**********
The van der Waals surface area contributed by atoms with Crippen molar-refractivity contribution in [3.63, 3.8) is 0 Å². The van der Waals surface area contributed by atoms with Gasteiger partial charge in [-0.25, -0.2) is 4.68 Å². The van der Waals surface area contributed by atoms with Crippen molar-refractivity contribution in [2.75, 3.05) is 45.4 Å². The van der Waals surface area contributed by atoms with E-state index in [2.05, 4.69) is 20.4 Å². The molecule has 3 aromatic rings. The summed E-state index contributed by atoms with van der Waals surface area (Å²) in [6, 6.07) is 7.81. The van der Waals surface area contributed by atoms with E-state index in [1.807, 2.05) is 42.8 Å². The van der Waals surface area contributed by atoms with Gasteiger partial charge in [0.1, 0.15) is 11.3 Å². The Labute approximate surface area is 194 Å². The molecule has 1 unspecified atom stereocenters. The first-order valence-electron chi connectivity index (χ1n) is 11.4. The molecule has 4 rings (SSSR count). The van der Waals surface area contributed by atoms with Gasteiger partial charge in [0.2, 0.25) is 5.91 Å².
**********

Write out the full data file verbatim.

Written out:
The van der Waals surface area contributed by atoms with Crippen molar-refractivity contribution in [3.63, 3.8) is 0 Å². The van der Waals surface area contributed by atoms with Gasteiger partial charge in [-0.25, -0.2) is 4.68 Å². The van der Waals surface area contributed by atoms with Crippen molar-refractivity contribution in [2.75, 3.05) is 45.4 Å². The van der Waals surface area contributed by atoms with E-state index in [2.05, 4.69) is 20.4 Å². The molecule has 3 aromatic rings. The summed E-state index contributed by atoms with van der Waals surface area (Å²) in [6, 6.07) is 7.81. The van der Waals surface area contributed by atoms with E-state index in [1.807, 2.05) is 42.8 Å². The van der Waals surface area contributed by atoms with Gasteiger partial charge in [0.1, 0.15) is 11.3 Å². The Labute approximate surface area is 194 Å². The molecule has 1 unspecified atom stereocenters. The first-order valence-electron chi connectivity index (χ1n) is 11.4. The molecule has 4 rings (SSSR count). The van der Waals surface area contributed by atoms with Gasteiger partial charge in [0.2, 0.25) is 5.91 Å².